02:35pm Wednesday 16 October 2019

HOT TOPIC: It’s no one’s fault

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Approximately 20 per cent of Canadians will experience mental illness over the course of their lives. When a family member is diagnosed with mental illness, it can be difficult to explain what’s happening to a child. Dr. Sandra Mendlowitz, Psychologist in the Anxiety Program and Project Investigator at SickKids, and Assistant Professor in the Department of Child Psychiatry at the University of Toronto, has some advice for parents.

  • Tailor your explanation to the age of the child. “Young children often blame themselves when a relative, particularly a parent is ill, so it’s important to remind them that it’s not their fault,” says Mendlowitz. Older children may have more detailed questions, especially with regard to whether, or how, it may affect them.
  • Be honest. “If you don’t know the answer, you need to say so and come up with a plan to find the answer,” says Mendlowitz. For example, if a teen asks how long the illness will last and you don’t know, or cannot give an answer, you can say: “That’s a very good question.  I’m going to speak to my doctor to try and find out the answer to your question.” It’s important to follow through with the promise and provide an answer, adds Mendlowitz.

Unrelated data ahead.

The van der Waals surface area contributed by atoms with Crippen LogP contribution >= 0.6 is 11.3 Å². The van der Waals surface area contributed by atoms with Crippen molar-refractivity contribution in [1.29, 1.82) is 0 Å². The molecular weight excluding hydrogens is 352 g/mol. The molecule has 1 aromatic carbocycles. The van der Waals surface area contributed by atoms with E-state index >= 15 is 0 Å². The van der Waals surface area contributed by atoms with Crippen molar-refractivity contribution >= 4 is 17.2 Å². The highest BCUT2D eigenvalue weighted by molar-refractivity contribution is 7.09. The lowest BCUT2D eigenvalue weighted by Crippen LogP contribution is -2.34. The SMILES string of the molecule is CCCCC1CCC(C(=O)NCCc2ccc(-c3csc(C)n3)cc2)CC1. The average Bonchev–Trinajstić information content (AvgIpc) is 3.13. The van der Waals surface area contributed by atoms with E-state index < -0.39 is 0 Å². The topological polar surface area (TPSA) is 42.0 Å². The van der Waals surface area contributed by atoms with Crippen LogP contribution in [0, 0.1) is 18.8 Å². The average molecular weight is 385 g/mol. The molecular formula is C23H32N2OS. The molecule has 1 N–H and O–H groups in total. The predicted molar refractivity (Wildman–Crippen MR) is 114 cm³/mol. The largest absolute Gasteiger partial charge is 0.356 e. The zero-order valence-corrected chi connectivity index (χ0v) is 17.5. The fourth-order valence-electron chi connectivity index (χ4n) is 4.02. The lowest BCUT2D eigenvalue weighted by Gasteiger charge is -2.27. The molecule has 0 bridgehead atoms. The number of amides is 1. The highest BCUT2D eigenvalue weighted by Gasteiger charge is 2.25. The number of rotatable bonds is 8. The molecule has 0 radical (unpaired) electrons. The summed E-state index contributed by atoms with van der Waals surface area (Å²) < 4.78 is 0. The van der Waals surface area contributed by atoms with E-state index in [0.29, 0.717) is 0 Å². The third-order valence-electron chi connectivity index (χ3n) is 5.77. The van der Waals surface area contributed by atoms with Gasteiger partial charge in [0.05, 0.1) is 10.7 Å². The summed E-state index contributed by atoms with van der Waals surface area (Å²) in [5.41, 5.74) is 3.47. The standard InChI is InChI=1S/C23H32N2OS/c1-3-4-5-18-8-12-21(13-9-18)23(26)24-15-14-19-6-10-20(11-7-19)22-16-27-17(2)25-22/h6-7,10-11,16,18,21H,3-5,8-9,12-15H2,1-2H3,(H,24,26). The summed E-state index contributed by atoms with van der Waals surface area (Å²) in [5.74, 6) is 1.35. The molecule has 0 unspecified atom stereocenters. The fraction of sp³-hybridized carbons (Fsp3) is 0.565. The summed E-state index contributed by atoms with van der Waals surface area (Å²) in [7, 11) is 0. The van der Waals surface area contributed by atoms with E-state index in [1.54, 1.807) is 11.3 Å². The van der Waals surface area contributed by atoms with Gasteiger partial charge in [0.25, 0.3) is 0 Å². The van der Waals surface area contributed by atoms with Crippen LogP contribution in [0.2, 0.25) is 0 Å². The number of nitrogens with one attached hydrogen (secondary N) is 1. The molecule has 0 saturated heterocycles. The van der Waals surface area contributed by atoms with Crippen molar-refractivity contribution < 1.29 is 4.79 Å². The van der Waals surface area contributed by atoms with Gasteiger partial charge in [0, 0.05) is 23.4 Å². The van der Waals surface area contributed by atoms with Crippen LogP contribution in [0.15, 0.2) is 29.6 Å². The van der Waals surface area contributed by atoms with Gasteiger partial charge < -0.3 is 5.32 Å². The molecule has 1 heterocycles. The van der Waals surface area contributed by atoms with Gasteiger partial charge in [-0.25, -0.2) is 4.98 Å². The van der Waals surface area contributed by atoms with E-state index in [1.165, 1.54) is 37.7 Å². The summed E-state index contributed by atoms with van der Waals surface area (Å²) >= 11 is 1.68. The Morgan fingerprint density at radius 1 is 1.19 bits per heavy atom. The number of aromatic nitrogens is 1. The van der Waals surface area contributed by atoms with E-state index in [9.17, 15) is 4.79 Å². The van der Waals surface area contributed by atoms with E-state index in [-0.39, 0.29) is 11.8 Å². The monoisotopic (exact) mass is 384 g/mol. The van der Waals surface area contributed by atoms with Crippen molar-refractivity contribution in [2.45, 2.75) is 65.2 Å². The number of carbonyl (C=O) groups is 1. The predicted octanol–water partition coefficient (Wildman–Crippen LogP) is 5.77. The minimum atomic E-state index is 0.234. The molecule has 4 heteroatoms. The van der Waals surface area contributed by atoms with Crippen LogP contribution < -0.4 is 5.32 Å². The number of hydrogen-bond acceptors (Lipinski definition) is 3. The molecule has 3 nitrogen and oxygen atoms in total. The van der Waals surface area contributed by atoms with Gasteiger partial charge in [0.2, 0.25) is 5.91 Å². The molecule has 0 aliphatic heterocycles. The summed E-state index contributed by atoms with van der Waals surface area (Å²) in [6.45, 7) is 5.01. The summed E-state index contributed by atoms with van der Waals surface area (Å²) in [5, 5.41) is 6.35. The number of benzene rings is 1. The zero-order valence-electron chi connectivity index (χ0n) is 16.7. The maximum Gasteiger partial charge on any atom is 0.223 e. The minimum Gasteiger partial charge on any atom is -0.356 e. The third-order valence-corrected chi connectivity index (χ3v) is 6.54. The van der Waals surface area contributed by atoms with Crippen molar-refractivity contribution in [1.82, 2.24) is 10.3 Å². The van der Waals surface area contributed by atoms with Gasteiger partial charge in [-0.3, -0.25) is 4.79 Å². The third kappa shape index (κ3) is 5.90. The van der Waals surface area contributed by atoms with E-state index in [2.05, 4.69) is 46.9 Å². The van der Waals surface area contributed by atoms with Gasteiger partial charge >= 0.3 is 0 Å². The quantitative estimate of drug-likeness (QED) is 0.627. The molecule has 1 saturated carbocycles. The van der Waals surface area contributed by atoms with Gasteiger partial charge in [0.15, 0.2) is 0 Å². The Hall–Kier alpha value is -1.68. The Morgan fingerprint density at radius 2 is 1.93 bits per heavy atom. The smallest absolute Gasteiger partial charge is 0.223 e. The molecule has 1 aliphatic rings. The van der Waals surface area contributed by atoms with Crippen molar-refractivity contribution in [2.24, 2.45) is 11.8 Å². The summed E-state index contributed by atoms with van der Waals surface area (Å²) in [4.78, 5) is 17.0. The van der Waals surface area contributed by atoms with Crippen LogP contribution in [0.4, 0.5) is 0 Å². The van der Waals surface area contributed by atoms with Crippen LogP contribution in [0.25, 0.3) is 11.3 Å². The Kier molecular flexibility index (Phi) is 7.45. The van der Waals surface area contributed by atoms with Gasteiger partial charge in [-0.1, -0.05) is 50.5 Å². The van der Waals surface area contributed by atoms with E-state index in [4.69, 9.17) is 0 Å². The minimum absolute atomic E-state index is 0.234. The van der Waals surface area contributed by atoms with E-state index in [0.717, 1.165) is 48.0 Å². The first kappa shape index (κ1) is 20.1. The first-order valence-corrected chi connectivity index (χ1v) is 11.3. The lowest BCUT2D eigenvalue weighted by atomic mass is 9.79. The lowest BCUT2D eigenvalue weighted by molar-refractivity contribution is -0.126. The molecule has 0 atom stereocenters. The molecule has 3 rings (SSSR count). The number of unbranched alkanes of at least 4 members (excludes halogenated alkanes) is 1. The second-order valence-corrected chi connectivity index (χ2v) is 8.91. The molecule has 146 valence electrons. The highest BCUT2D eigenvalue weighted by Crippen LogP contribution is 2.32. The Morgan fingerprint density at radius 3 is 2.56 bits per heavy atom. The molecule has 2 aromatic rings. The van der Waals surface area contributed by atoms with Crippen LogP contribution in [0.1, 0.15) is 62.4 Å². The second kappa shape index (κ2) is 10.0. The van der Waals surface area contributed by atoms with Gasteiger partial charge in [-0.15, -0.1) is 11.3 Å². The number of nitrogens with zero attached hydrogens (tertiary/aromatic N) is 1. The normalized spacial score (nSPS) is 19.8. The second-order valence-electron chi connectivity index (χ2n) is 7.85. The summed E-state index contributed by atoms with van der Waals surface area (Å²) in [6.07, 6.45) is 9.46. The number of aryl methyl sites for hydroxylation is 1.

• Ensure the child’s safety. “Children, at any age, are extremely vulnerable in these situations and violence and/or abuse is never acceptable, even in the presence of mental illness,” says Mendlowitz. Parents should create a safety plan that can protect the child from violent or erratic behaviour.  At a minimum,  the child should be given the name of someone they can go to if they do not feel safe and do not feel they can speak to their parents.
  • Role model good coping behaviours. Children commonly worry they will also experience mental illness when a family member is ill, especially if the family member is very debilitated. “Parents need to reassure their child that they are there for support. If parents model good coping and model help-seeking behaviors, their children will be assured they too will be able to access help if needed in the future.”

Mendlowitz recommends some more helpful strategies for parents who are looking for a way to discuss mental illness in a family member with a child:

  • Provide good resources for the child, such as books or web pages that can help the child understand. Timely and accurate information can help calm fears.
  • Don’t stigmatize the family member’s disorder.
  • Remind the child it is good to talk about what is bothering us and discuss feelings, especially when we struggle.  
  • Provide strong extended family, peer and community support.
  • Continue with the child’s external and social activities, such as sports.

“A parent’s own coping skills may be diminished in times of crisis, making it difficult to address the topic adequately with the child,” Mendlowitz adds. “Parents should try to seek help if they can.”

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